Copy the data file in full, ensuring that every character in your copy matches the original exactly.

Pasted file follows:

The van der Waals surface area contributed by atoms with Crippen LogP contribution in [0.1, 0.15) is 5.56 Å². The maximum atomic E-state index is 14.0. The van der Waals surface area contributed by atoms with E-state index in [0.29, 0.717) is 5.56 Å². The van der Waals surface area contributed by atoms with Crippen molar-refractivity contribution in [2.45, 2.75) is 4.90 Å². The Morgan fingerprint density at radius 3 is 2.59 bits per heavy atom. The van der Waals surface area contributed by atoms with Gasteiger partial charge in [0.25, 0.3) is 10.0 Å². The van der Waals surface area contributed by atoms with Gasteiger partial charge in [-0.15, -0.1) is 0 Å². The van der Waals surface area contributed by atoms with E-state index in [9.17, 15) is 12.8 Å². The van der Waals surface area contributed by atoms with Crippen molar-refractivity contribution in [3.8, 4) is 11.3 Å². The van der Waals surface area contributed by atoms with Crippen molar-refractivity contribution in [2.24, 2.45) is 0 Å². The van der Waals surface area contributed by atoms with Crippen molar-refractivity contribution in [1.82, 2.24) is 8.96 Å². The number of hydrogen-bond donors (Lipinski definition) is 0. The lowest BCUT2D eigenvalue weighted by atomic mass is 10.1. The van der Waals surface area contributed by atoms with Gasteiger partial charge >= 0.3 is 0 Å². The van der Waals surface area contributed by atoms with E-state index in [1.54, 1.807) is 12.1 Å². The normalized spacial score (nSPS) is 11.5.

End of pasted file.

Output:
The van der Waals surface area contributed by atoms with Crippen LogP contribution in [0.1, 0.15) is 5.56 Å². The maximum atomic E-state index is 14.0. The van der Waals surface area contributed by atoms with E-state index in [0.29, 0.717) is 5.56 Å². The van der Waals surface area contributed by atoms with Crippen molar-refractivity contribution in [2.45, 2.75) is 4.90 Å². The Morgan fingerprint density at radius 3 is 2.59 bits per heavy atom. The van der Waals surface area contributed by atoms with Gasteiger partial charge in [0.25, 0.3) is 10.0 Å². The van der Waals surface area contributed by atoms with Gasteiger partial charge in [-0.15, -0.1) is 0 Å². The van der Waals surface area contributed by atoms with E-state index in [9.17, 15) is 12.8 Å². The van der Waals surface area contributed by atoms with Crippen molar-refractivity contribution in [3.8, 4) is 11.3 Å². The van der Waals surface area contributed by atoms with Crippen molar-refractivity contribution in [2.24, 2.45) is 0 Å². The van der Waals surface area contributed by atoms with Crippen molar-refractivity contribution in [1.82, 2.24) is 8.96 Å². The number of hydrogen-bond donors (Lipinski definition) is 0. The lowest BCUT2D eigenvalue weighted by atomic mass is 10.1. The van der Waals surface area contributed by atoms with Gasteiger partial charge >= 0.3 is 0 Å². The van der Waals surface area contributed by atoms with E-state index in [1.54, 1.807) is 12.1 Å². The normalized spacial score (nSPS) is 11.5.